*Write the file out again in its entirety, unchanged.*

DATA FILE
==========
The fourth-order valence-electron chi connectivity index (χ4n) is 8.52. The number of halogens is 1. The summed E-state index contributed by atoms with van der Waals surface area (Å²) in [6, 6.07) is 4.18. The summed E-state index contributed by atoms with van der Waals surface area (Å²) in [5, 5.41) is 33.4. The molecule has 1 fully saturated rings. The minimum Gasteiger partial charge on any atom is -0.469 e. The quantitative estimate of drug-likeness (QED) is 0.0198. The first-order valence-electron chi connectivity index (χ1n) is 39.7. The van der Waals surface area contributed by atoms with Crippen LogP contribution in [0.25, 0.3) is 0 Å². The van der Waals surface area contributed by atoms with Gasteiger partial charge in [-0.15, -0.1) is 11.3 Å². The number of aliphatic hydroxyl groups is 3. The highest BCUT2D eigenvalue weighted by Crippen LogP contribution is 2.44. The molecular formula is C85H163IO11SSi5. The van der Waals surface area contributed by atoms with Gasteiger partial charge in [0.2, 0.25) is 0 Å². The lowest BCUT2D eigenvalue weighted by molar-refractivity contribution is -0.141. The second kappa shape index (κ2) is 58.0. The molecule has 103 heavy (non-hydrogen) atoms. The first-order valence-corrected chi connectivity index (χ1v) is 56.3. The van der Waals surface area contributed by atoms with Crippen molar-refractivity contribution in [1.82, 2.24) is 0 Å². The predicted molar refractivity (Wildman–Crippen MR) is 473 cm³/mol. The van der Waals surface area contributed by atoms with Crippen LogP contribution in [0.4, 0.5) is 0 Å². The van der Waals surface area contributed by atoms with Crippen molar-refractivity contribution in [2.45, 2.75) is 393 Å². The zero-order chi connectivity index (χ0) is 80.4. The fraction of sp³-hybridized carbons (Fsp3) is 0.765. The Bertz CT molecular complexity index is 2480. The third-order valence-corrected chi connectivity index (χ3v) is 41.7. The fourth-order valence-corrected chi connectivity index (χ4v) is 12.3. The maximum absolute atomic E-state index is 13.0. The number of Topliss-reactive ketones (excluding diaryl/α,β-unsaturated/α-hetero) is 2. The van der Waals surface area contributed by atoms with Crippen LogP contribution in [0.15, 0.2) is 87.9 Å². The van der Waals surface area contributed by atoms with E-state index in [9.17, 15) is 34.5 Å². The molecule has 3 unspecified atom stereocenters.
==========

The fourth-order valence-electron chi connectivity index (χ4n) is 8.52. The number of halogens is 1. The summed E-state index contributed by atoms with van der Waals surface area (Å²) in [6, 6.07) is 4.18. The summed E-state index contributed by atoms with van der Waals surface area (Å²) in [5, 5.41) is 33.4. The molecule has 1 fully saturated rings. The minimum Gasteiger partial charge on any atom is -0.469 e. The quantitative estimate of drug-likeness (QED) is 0.0198. The first-order valence-electron chi connectivity index (χ1n) is 39.7. The van der Waals surface area contributed by atoms with Crippen LogP contribution in [0.25, 0.3) is 0 Å². The van der Waals surface area contributed by atoms with Gasteiger partial charge in [-0.15, -0.1) is 11.3 Å². The number of aliphatic hydroxyl groups is 3. The highest BCUT2D eigenvalue weighted by Crippen LogP contribution is 2.44. The molecular formula is C85H163IO11SSi5. The van der Waals surface area contributed by atoms with Gasteiger partial charge in [0.2, 0.25) is 0 Å². The lowest BCUT2D eigenvalue weighted by molar-refractivity contribution is -0.141. The second kappa shape index (κ2) is 58.0. The molecule has 103 heavy (non-hydrogen) atoms. The first-order valence-corrected chi connectivity index (χ1v) is 56.3. The van der Waals surface area contributed by atoms with Crippen molar-refractivity contribution in [1.82, 2.24) is 0 Å². The predicted molar refractivity (Wildman–Crippen MR) is 473 cm³/mol. The van der Waals surface area contributed by atoms with Crippen LogP contribution in [0.4, 0.5) is 0 Å². The van der Waals surface area contributed by atoms with Crippen molar-refractivity contribution in [2.45, 2.75) is 393 Å². The zero-order chi connectivity index (χ0) is 80.4. The fraction of sp³-hybridized carbons (Fsp3) is 0.765. The Bertz CT molecular complexity index is 2480. The third-order valence-corrected chi connectivity index (χ3v) is 41.7. The fourth-order valence-corrected chi connectivity index (χ4v) is 12.3. The maximum absolute atomic E-state index is 13.0. The number of Topliss-reactive ketones (excluding diaryl/α,β-unsaturated/α-hetero) is 2. The van der Waals surface area contributed by atoms with Crippen LogP contribution in [0.15, 0.2) is 87.9 Å². The van der Waals surface area contributed by atoms with E-state index in [9.17, 15) is 34.5 Å². The molecule has 3 unspecified atom stereocenters.